Key Immunology Terms

September 22, 2022

Definition of Terms

(Sourced from the Centers for Disease Control)

Antibody:  A protein found in the blood that is produced in response to foreign substances (e.g. bacteria or viruses) invading the body. Antibodies protect the body from disease by binding to these organisms and destroying them.

Foreign substances (e.g. bacteria or viruses) in the body that are capable of causing disease. The presence of antigens in the body triggers an immune response, usually the production of antibodies. 

Antiviral: Literally “against-virus” — any medicine capable of destroying or weakening a virus.

Community immunity: A situation in which a sufficient proportion of a population is immune to an infectious disease (through vaccination and/or prior illness) to make its spread from person to person unlikely. Even individuals not vaccinated (such as newborns and those with chronic illnesses) are offered some protection because the disease has little opportunity to spread within the community. Also known as herd immunity.

Efficacy rate:  A measure used to describe how good a vaccine is at preventing disease.

Immune system: The complex system in the body responsible for fighting disease. Its primary function is to identify foreign substances in the body (bacteria, viruses, fungi or parasites) and develop a defense against them. This defense is known as the immune response. It involves production of protein molecules called antibodies to eliminate foreign organisms that invade the body.

Immunity: Protection from an infectious disease. If you are immune to a disease, you can be exposed to it without becoming infected.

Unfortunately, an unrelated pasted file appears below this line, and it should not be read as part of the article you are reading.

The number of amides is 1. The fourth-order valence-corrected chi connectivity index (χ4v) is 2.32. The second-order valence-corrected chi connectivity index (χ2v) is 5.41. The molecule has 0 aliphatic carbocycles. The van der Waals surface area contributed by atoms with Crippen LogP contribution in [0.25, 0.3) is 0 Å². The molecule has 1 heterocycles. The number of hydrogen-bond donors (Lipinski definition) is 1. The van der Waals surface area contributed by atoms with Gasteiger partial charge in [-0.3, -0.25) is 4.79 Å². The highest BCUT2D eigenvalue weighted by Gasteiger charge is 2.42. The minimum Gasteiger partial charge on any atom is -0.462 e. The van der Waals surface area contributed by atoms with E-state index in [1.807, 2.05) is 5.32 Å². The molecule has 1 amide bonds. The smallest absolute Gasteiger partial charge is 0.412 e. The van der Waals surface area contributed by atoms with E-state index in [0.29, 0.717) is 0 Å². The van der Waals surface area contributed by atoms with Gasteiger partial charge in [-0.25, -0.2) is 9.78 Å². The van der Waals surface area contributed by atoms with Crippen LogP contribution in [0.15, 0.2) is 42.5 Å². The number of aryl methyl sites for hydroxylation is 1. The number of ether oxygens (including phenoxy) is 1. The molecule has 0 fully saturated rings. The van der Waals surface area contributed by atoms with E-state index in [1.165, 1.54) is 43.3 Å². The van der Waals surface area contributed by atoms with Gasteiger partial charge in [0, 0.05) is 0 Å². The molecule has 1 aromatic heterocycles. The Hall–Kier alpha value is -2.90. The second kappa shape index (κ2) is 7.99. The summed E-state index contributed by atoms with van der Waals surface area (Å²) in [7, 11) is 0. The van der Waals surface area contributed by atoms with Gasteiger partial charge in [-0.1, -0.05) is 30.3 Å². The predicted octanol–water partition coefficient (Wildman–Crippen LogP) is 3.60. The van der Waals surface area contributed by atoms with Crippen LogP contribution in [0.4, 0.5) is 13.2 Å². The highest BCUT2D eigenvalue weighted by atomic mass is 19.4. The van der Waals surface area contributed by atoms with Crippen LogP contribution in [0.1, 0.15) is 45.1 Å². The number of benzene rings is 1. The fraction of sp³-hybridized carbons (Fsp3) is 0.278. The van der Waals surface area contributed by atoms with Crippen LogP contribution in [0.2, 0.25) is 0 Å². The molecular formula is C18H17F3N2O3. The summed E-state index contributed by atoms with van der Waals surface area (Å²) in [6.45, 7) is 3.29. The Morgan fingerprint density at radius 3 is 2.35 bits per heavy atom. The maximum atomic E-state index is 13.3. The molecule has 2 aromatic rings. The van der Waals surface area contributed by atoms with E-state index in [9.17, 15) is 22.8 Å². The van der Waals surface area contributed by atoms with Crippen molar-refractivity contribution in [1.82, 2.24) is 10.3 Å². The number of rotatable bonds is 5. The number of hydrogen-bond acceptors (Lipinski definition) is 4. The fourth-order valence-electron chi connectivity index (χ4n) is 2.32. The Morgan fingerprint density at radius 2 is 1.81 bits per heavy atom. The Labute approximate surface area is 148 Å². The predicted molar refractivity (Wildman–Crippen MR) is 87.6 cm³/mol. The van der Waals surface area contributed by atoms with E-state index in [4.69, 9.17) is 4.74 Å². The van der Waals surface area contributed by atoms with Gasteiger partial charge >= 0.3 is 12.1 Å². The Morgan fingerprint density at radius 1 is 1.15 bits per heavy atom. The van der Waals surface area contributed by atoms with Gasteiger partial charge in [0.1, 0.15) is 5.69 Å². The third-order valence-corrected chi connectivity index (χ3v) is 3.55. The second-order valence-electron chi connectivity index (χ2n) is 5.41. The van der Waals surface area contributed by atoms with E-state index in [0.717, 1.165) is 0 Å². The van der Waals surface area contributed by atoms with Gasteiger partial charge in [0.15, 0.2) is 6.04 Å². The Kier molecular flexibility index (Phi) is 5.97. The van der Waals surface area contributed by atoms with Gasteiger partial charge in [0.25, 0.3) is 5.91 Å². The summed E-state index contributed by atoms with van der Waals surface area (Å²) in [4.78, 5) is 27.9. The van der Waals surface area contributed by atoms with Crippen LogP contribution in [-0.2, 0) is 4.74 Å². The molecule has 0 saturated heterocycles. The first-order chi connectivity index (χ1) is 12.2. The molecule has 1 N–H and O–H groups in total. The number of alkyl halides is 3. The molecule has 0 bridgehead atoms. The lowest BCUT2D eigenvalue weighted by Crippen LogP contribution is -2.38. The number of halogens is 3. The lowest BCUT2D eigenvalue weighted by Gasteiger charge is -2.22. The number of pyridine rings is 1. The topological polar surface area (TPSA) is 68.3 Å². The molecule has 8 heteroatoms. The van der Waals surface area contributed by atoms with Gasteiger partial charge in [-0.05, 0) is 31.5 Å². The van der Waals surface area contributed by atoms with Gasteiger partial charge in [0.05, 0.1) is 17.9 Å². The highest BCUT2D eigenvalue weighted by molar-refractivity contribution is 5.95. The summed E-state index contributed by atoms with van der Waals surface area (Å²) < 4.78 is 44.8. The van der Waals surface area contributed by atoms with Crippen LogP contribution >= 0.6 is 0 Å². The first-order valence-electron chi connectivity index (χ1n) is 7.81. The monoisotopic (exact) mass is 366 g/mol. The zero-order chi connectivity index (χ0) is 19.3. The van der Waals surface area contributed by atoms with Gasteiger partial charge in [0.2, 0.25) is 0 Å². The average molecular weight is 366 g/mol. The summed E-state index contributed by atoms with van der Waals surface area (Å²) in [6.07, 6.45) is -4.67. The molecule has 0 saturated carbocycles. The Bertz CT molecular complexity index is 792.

The process of being made immune or resistant to an infectious disease, typically by the administration of a vaccine. It implies that you have had an immune response.

When the immune system is unable to protect the body from disease. This condition can be caused by disease (like HIV infection or cancer) or by certain drugs (like those used in chemotherapy). Individuals whose immune systems are compromised should not receive live, attenuated vaccines.

A large cell that helps the body defend itself against disease by surrounding and destroying foreign organisms (viruses or bacteria).

Memory Cell: A group of cells that help the body defend itself against disease by remembering prior exposure to specific organisms (e.g. viruses or bacteria). Therefore, these cells are able to respond quickly when these organisms repeatedly threaten the body.

Vaccine: A preparation that is used to stimulate the body’s immune response against diseases. Vaccines are usually administered through needle injections, but some can be administered by mouth or sprayed into the nose.

Vaccination: The act of introducing a vaccine into the body to produce protection from a specific disease.

Virus: A tiny organism that multiplies within cells and causes disease such as chickenpox, measles, mumps, rubella, pertussis and hepatitis. Viruses are not affected by antibiotics, the drugs used to kill bacteria.

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